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I Reckon This Must be the Place, I Reckon

Details of the architecture

Data/Code Separation

We like the idea of Decoupling Content Management, and that is something we have been trying to do, but this is not fully there yet. Our path is also very different than the other approaches to the decoupling.

A few graphics for the basic picture may help. The Monolithic approach:


and the Decoupled:

Web Editing Tool
Web Framework
Content Repository

We have been calling it "Data/Code Separation". We look at representation of content solely at the content level. And all we want to manipulate content — write it, save it, view it — is an API. And the API should know nothing about the content.

Our approach to a Content Repository has been along the lines of file_put_contents() file_get_contents(). Which is exactly what our File Mode code uses. There is "on top of that" a directory structure and a naming convention — and that's it.

For MySQL Mode the database is simply an INT and a MEDIUMTEXT to achieve the near exact equivalent of file_put_contents() file_get_contents(). The repository API knows nothing about the data.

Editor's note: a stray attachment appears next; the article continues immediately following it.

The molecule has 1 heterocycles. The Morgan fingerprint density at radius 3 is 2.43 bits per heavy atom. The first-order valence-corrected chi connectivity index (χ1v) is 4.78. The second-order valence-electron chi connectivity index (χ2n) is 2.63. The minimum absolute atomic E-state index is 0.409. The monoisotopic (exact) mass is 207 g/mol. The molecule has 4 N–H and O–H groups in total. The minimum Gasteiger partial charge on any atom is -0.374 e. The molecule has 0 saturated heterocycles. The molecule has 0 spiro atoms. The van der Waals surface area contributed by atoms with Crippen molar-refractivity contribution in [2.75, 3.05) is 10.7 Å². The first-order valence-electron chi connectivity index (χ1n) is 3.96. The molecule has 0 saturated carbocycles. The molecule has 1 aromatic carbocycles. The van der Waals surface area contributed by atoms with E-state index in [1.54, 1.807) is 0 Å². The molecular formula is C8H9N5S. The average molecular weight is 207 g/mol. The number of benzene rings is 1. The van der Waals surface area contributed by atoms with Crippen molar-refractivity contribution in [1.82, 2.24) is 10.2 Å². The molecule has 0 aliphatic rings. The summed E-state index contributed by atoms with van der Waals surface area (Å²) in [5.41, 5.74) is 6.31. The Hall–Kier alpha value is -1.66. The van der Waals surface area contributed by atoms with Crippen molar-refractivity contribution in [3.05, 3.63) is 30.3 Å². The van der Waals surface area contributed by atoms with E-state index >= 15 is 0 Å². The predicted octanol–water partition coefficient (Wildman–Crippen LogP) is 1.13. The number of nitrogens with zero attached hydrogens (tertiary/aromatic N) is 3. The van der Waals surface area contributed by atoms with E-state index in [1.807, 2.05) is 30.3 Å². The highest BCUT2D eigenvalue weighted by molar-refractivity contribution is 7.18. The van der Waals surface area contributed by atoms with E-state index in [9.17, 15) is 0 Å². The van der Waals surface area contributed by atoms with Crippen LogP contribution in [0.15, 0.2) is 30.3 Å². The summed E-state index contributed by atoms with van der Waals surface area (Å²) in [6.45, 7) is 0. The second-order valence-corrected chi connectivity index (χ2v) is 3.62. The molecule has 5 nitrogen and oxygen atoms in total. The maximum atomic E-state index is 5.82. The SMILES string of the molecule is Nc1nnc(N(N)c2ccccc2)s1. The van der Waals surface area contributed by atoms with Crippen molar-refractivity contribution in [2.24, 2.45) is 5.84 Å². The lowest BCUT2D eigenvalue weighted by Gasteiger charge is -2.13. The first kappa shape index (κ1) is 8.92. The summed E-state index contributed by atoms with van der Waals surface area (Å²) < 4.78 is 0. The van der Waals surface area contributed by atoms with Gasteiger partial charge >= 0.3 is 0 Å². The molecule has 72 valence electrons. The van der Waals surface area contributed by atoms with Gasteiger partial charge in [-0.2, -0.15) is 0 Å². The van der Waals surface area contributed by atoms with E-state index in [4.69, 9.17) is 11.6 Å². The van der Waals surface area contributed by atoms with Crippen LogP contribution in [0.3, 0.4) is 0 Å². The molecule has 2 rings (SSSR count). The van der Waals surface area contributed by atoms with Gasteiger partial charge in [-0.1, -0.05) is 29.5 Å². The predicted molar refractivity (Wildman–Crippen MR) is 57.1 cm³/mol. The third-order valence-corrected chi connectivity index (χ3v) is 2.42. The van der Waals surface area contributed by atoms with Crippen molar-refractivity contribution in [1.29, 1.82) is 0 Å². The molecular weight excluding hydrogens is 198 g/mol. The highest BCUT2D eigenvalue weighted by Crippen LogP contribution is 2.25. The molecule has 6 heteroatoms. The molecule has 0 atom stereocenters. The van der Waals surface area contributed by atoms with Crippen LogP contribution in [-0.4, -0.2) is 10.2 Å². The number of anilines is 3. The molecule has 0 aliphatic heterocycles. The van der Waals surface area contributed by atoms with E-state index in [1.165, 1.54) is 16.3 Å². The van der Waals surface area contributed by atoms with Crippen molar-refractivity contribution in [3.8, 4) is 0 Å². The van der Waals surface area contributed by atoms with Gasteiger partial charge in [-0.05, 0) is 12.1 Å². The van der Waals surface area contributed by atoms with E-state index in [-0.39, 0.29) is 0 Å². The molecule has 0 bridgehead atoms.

We chose a named field document format:

        date:March 1, 2014
        I like plankton.

Our approach to the Web Framework part has also been along the lines of an API that knows nothing about the data and there is one basic API: display_contents().

There is though, the data. The data is made up of named fields in a PHP array format:

        $data['title'] = 'Title';
        $data['date'] = 'March 1, 2014';
        $data['body'] = 'I like plankton.';

And the Representation, the "view", is a true HTML template:


Nothing like RDFa is used as we want to reduce data as much as possible. In a way, the HTML too knows nothing about the data as the HTML is just a template. The presentation API is barely more than a print statement.

And the code? Each API is only a few hundred lines long.

And the goal? Truly reusable APIs that anyone can use for any PHP application in only hundreds of lines of code.

  1. This is not distributed scaling, except that it is as far as file_put_contents() and file_get_contents() are.
  2. And a file_delete_contents().
  3. Actually not the name used but that fits in this discussion.